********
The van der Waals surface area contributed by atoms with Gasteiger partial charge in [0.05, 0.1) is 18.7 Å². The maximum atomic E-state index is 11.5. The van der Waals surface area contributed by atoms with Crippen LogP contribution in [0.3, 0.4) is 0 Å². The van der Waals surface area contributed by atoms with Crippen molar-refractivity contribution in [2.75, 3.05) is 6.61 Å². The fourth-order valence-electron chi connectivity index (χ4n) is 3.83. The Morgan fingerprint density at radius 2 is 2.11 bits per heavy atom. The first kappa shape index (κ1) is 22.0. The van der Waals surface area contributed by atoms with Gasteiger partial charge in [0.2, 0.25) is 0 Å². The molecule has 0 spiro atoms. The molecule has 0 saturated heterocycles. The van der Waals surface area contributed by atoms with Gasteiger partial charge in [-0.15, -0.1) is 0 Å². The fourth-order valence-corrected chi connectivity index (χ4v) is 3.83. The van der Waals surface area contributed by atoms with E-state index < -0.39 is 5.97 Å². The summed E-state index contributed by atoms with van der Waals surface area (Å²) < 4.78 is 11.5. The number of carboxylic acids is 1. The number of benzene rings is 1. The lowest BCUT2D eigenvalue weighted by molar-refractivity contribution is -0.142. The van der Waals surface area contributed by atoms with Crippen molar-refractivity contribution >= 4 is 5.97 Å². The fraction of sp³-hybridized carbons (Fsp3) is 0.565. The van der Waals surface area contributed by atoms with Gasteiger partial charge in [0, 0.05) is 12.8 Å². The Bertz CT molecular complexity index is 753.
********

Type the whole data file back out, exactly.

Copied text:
The van der Waals surface area contributed by atoms with Gasteiger partial charge in [0.05, 0.1) is 18.7 Å². The maximum atomic E-state index is 11.5. The van der Waals surface area contributed by atoms with Crippen LogP contribution in [0.3, 0.4) is 0 Å². The van der Waals surface area contributed by atoms with Crippen molar-refractivity contribution in [2.75, 3.05) is 6.61 Å². The fourth-order valence-electron chi connectivity index (χ4n) is 3.83. The Morgan fingerprint density at radius 2 is 2.11 bits per heavy atom. The first kappa shape index (κ1) is 22.0. The van der Waals surface area contributed by atoms with Gasteiger partial charge in [0.2, 0.25) is 0 Å². The molecule has 0 spiro atoms. The molecule has 0 saturated heterocycles. The van der Waals surface area contributed by atoms with Gasteiger partial charge in [-0.15, -0.1) is 0 Å². The fourth-order valence-corrected chi connectivity index (χ4v) is 3.83. The van der Waals surface area contributed by atoms with E-state index < -0.39 is 5.97 Å². The summed E-state index contributed by atoms with van der Waals surface area (Å²) < 4.78 is 11.5. The number of carboxylic acids is 1. The number of benzene rings is 1. The lowest BCUT2D eigenvalue weighted by molar-refractivity contribution is -0.142. The van der Waals surface area contributed by atoms with Crippen molar-refractivity contribution >= 4 is 5.97 Å². The fraction of sp³-hybridized carbons (Fsp3) is 0.565. The van der Waals surface area contributed by atoms with Gasteiger partial charge in [0, 0.05) is 12.8 Å². The Bertz CT molecular complexity index is 753.